A day of food, fun and games at Georgia Perimeter College’s Decatur campus was punctuated with a lesson for parents to support their children’s dreams, from mothers of hip-hop entertainers Aliyah Najm (T-Pain), H. Loraine Smith (Ne-Yo), and Jacida Carter (Lil-Wayne).
Support and encouragement are what kids need, the mothers agreed.
“Your child has dreams and goals, and you just have to support them and know what they are,” said Najm at the college’s Spring Fling event on April 17. “By the time they become old enough to realize them, they may even change. My son wanted to do music since he was 7 years old. So we supported him and hoped that at some time in his life music would be a part of it.”
Ne-Yo’s mother channeled his behavior in a positive direction. “God gives us all talents,” she said. “My son was acting out when he was young, and I had to challenge that energy. I came home one day and my son was throwing knives at the screen. When I asked him why, he said because it was there. I gave him a journal and had him write in it. That started his writing career. I never doubted my son would be doing what he’s doing now. If you see potential, but your child doesn’t, constantly encourage that child and remind them about the good they have done.”
Flexibility is also important in encouraging children’s dreams. Smith continued, “You can’t inspire or motivate someone to do something they don’t want to do. Don’t be too specific. If your child seems uninterested, you may need to explore other interests.”
The panel of hip-hop mothers agreed that sacrifices may be required to support children’s dreams but are worth it.
“We lost cars and had lights turned off,” Najm recalled. “There are sacrifices you have to make. When they took my car, I had two more payments. It was a choice between car payment or musical equipment. I made the choice to sacrifice for my child. We saw the big picture. As long as you have a roof over your head and food, you can make it.”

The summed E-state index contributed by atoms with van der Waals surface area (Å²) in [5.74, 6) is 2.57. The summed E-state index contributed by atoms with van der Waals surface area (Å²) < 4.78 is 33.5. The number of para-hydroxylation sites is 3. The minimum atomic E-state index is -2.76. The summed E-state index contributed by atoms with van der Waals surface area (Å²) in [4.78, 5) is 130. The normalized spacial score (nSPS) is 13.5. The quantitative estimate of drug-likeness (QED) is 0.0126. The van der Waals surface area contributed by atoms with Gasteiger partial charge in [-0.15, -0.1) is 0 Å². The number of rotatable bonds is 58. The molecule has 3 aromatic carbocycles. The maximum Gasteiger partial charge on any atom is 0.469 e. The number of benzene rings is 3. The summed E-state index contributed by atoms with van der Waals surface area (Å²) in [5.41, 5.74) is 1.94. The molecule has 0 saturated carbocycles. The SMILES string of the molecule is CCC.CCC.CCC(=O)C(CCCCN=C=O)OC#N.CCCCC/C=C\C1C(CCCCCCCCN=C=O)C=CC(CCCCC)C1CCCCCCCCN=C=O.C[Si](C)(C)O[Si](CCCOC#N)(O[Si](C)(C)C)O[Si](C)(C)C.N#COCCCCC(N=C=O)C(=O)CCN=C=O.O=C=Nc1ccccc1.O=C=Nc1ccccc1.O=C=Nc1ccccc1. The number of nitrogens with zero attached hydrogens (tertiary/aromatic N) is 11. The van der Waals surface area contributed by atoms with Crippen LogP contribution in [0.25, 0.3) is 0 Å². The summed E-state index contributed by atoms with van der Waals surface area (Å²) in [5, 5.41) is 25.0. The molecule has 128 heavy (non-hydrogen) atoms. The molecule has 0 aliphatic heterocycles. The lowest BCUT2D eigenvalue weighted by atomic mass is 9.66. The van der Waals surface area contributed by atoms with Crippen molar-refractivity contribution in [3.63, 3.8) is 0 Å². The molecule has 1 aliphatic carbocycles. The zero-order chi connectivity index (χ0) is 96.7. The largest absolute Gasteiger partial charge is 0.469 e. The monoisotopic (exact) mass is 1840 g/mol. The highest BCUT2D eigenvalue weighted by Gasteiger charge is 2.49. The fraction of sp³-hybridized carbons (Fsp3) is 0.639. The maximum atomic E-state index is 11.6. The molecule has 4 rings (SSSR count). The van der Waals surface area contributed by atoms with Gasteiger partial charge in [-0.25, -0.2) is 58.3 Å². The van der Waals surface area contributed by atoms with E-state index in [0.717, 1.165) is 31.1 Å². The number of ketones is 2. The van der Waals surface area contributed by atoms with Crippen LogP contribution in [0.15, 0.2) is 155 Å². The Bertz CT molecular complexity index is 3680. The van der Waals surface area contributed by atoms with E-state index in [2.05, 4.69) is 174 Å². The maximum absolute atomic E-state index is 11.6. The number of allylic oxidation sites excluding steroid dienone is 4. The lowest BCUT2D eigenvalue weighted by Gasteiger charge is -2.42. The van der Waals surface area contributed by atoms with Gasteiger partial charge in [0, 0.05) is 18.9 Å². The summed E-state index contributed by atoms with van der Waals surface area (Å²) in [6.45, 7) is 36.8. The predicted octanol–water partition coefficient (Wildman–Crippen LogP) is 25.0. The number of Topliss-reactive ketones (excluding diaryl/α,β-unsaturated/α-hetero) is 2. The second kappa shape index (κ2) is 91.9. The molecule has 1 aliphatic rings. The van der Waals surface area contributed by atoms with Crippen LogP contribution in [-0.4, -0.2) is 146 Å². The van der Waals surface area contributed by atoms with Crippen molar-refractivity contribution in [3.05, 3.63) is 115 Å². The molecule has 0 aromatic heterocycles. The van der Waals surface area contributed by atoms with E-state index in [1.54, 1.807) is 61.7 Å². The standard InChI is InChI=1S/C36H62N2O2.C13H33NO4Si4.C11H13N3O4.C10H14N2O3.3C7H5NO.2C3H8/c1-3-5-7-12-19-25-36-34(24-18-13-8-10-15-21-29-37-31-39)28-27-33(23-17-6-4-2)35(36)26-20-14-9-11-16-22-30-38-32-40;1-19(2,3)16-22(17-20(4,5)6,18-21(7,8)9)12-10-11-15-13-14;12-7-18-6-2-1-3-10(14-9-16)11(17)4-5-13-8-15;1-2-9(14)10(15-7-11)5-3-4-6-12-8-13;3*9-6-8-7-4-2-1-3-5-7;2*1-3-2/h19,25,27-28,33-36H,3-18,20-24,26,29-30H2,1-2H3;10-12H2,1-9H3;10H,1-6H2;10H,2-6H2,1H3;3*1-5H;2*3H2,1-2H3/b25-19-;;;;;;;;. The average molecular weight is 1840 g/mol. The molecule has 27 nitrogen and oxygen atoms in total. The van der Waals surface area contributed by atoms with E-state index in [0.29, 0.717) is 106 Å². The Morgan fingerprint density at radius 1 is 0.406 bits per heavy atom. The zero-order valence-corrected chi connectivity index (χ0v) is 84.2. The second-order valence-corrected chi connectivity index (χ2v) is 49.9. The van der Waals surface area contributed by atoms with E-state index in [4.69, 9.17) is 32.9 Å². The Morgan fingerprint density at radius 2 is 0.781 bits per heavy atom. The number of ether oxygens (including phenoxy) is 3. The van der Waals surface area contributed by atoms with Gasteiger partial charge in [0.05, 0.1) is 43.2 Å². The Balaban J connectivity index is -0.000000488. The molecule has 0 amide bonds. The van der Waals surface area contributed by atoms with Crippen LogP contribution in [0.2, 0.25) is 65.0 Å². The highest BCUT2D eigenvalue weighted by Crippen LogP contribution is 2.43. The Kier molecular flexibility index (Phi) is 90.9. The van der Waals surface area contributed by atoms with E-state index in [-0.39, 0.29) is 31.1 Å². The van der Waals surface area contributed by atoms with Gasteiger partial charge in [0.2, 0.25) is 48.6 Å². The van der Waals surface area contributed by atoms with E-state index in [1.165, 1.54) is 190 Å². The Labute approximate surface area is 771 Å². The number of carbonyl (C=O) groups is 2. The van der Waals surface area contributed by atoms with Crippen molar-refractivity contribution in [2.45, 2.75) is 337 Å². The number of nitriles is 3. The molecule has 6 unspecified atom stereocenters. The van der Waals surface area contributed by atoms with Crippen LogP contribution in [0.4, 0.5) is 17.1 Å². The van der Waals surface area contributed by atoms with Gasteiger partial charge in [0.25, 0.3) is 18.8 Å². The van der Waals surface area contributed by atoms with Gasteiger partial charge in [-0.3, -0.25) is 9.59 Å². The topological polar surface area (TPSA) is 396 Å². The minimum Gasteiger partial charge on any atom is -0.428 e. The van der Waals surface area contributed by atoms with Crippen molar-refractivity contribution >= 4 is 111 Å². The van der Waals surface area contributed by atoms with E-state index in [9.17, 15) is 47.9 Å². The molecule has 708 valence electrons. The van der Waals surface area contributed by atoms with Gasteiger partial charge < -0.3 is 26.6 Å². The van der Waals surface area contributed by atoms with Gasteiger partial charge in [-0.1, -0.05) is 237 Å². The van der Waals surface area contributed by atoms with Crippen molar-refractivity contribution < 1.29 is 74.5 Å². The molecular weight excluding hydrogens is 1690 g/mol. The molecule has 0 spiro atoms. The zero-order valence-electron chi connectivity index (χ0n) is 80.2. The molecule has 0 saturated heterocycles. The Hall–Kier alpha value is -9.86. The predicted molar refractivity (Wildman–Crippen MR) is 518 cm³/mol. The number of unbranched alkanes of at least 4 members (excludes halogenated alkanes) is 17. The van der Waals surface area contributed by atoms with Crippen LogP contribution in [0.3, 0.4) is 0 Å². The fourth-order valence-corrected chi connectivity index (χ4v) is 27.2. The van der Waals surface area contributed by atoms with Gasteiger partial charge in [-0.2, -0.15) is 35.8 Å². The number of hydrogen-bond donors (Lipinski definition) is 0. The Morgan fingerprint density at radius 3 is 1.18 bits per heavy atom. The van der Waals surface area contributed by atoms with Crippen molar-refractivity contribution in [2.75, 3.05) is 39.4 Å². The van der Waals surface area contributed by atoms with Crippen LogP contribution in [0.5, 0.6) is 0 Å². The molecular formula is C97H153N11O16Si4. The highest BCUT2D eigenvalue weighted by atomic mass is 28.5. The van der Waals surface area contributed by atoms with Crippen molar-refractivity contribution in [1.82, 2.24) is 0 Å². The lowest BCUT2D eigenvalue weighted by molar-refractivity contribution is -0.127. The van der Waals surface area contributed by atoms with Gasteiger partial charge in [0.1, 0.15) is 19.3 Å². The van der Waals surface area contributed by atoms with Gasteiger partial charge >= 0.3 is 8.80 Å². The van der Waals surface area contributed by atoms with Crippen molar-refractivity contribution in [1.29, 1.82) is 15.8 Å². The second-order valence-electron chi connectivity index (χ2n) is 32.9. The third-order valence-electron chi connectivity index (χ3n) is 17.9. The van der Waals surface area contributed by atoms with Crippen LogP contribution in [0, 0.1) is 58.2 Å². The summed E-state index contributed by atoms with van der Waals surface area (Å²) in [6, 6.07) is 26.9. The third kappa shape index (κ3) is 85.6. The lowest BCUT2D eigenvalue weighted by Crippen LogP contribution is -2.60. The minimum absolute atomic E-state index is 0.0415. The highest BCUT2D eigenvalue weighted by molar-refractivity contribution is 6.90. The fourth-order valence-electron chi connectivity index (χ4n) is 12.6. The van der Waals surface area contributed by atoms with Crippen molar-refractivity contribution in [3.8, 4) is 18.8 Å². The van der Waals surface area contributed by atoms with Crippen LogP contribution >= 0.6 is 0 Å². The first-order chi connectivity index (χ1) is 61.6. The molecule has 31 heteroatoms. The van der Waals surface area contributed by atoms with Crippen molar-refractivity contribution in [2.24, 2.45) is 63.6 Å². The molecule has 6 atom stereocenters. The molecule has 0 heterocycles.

A single parent, Smith recalled that her journey rearing two boys was not always easy. “It was hard because I divorced their father early,” she said. “Often, there were times I wasn’t able to give them material things, but they knew they were loved.”
The mothers emphasized that the realization of dreams does not exclude anyone from accountability and responsibility for their actions.
“There are a lot of pitfalls waiting for us in the world,” Smith said. “If we would think a little bit before we act and make decisions, we can avoid a lot of pain.”
“People know their responsibilities and their accountability for their actions, but because of their environment they get thrown off focus,” Najm said. “Just because you’re in a situation doesn’t mean you have to be that situation.”
Dare to dream, the hip-hop mothers emphasized to the attentive student audience.
“To go to college takes a lot of patience and endurance,” explained Najm. “After attending 12 years of school, then you have four or more years of college to go. When you get out, you can take what you’ve learned and move outside the box.”
Gone are the days when career choices were limited to doctors, lawyers, or teaching, Najm added. “Today, you can choose to be a business owner, an entrepreneur. Being in college is a big step. It’s a decision to be accountable for your future.”